By Bernard King with Jerome Preisler
There's a lot to admire about the life of Bernard King.
He grew up in a tough part of New York with a family that featured a distant, alcoholic father and a mother who really had little clue on how to raise children. Even so, he managed to become one of the best basketball players in the city, and earned a scholarship at Tennessee. From there, King became an All-American for the Volunteers - although he encountered some 1970s-style racism along the way.
The forward left college early to turn pro, and made the transition to the NBA smoothly on the court - although he had some problems off it. King certainly deserved eventual status as a Hall of Famer.
Now 25 years later, he's written down his account of his life in his autobiography, "Game Face." And it's interesting that King's biggest obstacle - and the one he discusses at the start of the book - had nothing to do with anything listed above.
King suffered about as bad a knee injury as you could find without getting involving in some sort of traffic accident or other disaster. He jumped in the air during a game and knew he was in trouble even before he landed. Doctors looked at him and wondered if he would ever walk normally again. Basketball figured to be in the past, not in his future.
But King worked hard, harder and hardest. He was sidelined for about two years before finally returning to the NBA. King played three full years after the injury, and got his scoring average back up to 28.4 points per game. It was a remarkable comeback.
It's easy to split this book into two parts, one more compelling than the other. King's early years are the interesting ones. His father wouldn't even let him play basketball (or do anything else) outside on Sundays until Bernard defied him. His mother apparently used a strap on him more than one, because that how she was raised. As a result, King said he felt better hiding his feelings behind a "game face" - don't let them know what you are thinking, particularly on the court. Let me assure those who are too young to remember that King was a true handful when playing - a pure scorer who earned his points every single night.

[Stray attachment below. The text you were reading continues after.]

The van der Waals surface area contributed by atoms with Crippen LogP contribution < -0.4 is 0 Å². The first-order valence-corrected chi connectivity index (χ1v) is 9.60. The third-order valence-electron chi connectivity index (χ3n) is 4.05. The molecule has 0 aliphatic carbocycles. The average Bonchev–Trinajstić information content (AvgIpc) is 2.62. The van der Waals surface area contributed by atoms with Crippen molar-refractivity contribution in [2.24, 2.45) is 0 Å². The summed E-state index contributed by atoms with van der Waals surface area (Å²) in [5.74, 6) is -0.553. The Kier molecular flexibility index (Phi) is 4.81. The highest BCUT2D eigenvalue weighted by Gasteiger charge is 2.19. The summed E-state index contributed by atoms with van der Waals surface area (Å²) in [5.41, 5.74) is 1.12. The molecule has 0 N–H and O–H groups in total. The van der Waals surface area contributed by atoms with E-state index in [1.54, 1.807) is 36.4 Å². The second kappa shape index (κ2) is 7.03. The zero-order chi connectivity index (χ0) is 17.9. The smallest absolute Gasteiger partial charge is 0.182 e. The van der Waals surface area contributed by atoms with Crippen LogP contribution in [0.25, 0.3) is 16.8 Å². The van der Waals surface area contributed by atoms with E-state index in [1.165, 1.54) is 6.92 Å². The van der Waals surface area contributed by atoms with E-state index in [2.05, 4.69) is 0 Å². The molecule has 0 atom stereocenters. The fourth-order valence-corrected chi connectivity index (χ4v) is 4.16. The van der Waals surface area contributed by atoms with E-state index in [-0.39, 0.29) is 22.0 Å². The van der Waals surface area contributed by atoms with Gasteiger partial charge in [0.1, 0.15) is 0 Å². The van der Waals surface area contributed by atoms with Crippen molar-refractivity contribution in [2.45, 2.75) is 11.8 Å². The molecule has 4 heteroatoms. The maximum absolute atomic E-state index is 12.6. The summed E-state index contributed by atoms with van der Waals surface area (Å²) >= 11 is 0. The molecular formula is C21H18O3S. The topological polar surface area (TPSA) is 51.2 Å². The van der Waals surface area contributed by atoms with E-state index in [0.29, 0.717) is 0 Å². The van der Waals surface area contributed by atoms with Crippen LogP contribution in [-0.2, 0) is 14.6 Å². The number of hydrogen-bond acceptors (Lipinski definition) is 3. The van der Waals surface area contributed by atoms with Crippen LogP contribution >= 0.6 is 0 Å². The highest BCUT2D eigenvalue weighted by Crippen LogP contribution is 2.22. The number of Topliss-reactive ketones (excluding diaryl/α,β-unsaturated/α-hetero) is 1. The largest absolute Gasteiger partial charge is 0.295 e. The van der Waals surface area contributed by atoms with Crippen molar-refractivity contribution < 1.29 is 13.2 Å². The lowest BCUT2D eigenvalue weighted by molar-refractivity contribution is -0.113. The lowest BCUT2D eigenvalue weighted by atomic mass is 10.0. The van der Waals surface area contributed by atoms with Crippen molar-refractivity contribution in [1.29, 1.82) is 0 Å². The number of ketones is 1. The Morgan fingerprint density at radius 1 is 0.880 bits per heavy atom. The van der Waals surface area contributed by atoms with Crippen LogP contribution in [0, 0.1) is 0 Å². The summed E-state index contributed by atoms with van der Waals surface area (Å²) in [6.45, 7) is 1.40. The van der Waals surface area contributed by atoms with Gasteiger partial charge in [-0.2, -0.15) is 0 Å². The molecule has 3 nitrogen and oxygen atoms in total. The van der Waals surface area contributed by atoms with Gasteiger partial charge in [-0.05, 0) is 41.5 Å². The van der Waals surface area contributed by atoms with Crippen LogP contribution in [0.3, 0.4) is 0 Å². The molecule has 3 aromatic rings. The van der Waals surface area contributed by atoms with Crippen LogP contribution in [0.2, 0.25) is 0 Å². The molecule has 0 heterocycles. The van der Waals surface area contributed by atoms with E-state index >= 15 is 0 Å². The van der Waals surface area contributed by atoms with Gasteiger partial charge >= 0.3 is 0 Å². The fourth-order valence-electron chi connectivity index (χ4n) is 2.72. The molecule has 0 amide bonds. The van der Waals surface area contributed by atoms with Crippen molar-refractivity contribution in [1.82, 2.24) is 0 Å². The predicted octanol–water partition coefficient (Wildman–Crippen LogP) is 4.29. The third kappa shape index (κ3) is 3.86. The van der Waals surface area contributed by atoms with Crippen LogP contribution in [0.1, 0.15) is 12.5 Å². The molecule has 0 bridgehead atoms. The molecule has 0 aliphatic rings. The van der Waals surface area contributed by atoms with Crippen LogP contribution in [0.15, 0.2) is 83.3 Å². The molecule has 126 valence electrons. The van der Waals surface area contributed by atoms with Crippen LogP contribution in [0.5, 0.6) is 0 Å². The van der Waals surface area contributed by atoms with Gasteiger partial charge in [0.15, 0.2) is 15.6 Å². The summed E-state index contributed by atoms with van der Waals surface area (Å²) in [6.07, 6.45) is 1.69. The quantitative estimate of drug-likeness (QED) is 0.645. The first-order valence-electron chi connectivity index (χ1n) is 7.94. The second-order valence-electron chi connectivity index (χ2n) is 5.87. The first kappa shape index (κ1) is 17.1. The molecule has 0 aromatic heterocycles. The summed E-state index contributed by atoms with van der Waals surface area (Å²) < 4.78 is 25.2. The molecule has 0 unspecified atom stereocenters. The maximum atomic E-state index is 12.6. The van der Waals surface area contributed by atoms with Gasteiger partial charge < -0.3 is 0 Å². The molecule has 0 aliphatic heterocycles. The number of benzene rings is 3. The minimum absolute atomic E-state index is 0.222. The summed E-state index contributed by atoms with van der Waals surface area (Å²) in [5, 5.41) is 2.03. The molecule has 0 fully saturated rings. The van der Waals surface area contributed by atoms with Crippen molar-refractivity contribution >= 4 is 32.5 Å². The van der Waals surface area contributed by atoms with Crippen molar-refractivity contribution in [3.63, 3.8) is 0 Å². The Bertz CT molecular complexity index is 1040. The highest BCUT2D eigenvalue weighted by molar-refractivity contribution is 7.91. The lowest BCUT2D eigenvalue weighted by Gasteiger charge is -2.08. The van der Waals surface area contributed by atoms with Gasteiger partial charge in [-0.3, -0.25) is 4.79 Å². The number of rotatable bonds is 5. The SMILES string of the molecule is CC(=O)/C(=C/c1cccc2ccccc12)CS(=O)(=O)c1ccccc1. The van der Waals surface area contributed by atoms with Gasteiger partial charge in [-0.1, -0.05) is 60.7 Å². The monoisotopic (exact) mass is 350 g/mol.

The second half of the story doesn't work as well. One of the obvious reasons is that he played with some mediocre teams over the years - emphasis on "teams," since he bounced around quite a bit through five teams. King didn't come close to playing for an NBA champion. That's not his fault, but it will be noticed by the reader.
Also missing and a little puzzling is the lack of material on younger brother Albert. He was the finest high school player in the country as a senior, and he went on to play at Maryland and then to the pros. Albert isn't even mentioned in the front half of the book, only coming up when the two players met in the postseason.
Albert isn't alone in that description. Bernard's first wife doesn't even have her name mentioned. Also avoided is how King got away from alcohol and drug abuse, a habit he picked up early in his career. And the picture painted about what King has been doing after basketball seems incomplete. He's done some broadcasting work; let's hope he took care of his money and moved happily into middle age.
Naturally, any book written about an athlete from the 1970s or 1980s is going to feel like ancient history to some. Even so, "Game Face" lets us have a peak at a man who admits he didn't like telling much about himself back in the day. Therefore, those in the proper demographic will find this worth a read.
Learn more about this book.
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